Ugh is right.
I rode yesterday with some people who are MUCH stronger than me. It was a bike riding bridal party for Kimberly. A bunch of women got together to do an "easy" ride and then have brunch. I had to work later in the morning so I planned to skip the brunch part but did want to join in on the ride.
It makes a big difference to me to ride with others. The entire experience is different. And the first time out on a new route is tricky too. I like knowing where the hills are going to be, what the route is, where the easy parts are, where the going is going to get tough. Yesterday, riding with new people and riding on a new route was a double whammy of sorts. A test. I felt like I failed, but it was also one of those instances where I had to keep reminding myself that I was doing something that many people I know could not have done.
There were about 14 of us. Two, however, planned to start with the rest of us and then go off on an easier route. I planned to stick with the big girls. Turns out that 4 of them are on a racing team and are very strong, very good, very fast. And all of the women had ridden this ride before and that really makes it easier. They know when to gear down, slow up, get ready for a big hill, take a breath knowing that the hard part is done. Not me. I dragged, trailed, lost everyone once or twice, felt stupid. At one point everyone came to a stop because one rider's little under the seat bag had come open and all its contents were strewn all over the road. The rest of us came to a halt to wait. I pulled up nearly last and, while just standing still with one foot still clipped into my pedal, fell over on my leg, butt, and shoulder. SO embarrassing.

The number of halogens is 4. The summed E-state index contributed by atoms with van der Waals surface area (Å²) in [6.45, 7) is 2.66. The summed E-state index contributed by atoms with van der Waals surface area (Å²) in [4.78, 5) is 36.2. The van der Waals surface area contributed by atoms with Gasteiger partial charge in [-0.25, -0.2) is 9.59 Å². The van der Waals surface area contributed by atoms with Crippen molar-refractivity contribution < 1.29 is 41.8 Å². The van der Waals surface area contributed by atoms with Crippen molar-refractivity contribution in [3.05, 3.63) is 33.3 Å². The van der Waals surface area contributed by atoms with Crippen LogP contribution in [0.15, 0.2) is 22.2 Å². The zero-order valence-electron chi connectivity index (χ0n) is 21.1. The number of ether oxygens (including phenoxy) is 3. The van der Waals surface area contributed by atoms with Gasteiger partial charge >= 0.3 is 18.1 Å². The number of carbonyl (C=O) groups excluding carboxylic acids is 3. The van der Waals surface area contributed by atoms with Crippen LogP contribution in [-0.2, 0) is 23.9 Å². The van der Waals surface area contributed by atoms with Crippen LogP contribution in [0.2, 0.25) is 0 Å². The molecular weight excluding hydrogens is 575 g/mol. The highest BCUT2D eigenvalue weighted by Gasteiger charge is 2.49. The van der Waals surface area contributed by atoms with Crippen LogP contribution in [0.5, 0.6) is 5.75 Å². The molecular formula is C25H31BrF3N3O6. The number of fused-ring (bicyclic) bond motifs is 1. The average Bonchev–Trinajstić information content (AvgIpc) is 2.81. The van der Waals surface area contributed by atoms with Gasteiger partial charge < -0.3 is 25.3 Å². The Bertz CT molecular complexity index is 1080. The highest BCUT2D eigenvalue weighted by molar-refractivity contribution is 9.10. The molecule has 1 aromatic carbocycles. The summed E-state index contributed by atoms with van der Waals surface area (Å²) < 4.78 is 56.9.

After that stop the plan was to start a pace line, basically a single file line with one rider taking the lead for 1/2 mile or so. After being in front, each in turn falls back to the end of the line and then rides in formation until she is at the front again. It is much easier to trail behind someone, to ride in the draft of them with a wind break. But it is also a pressured situation to be the one in the front. When it was my turn I realized that my bike computer had gotten dislodged when I fell and was not working. I had no idea how fast I was going nor how long. Ugh. Stupid!
And then one woman pulled alongside me and commiserated, riding with me, soothing me, telling me I was doing fine. The was nice, but I felt so slow and so much like I was out of my league. We got to a big hill and I managed that okay though I was dead last in line. And then another woman rode with me, being kind but also making me feel like I was a total beginner as she kept turning around to see if I was okay and I could tell that she was really slowing down to make sure I could hold onto the pace. Sheesh! No Tour de France for me.
Then I went and worked a huge party which was a rush of guests devouring our food faster than I'd ever experienced before. It was a real scramble and was actually scary for me, a terrifying feeling that we were going to run out of food. We did run out of a few things (I don't quite know what happened to the portioning this time). I made shrimp tempura while standing on a stone floor for an entire hour and my legs were really sore by the end.
Right now I'm awake though it is not even light out. I'm sore from my little fall, from being on my feet for that big party, from a popped little blood vessel behind my knee. I look and feel pretty bad, bruised and sore.
Can I really do a ride across the entire country?
On the positive side, someone wrote to me and said she wants to donate to the ride. And she is not even someone I know. This week is the week to write my letters.
It all feels daunting.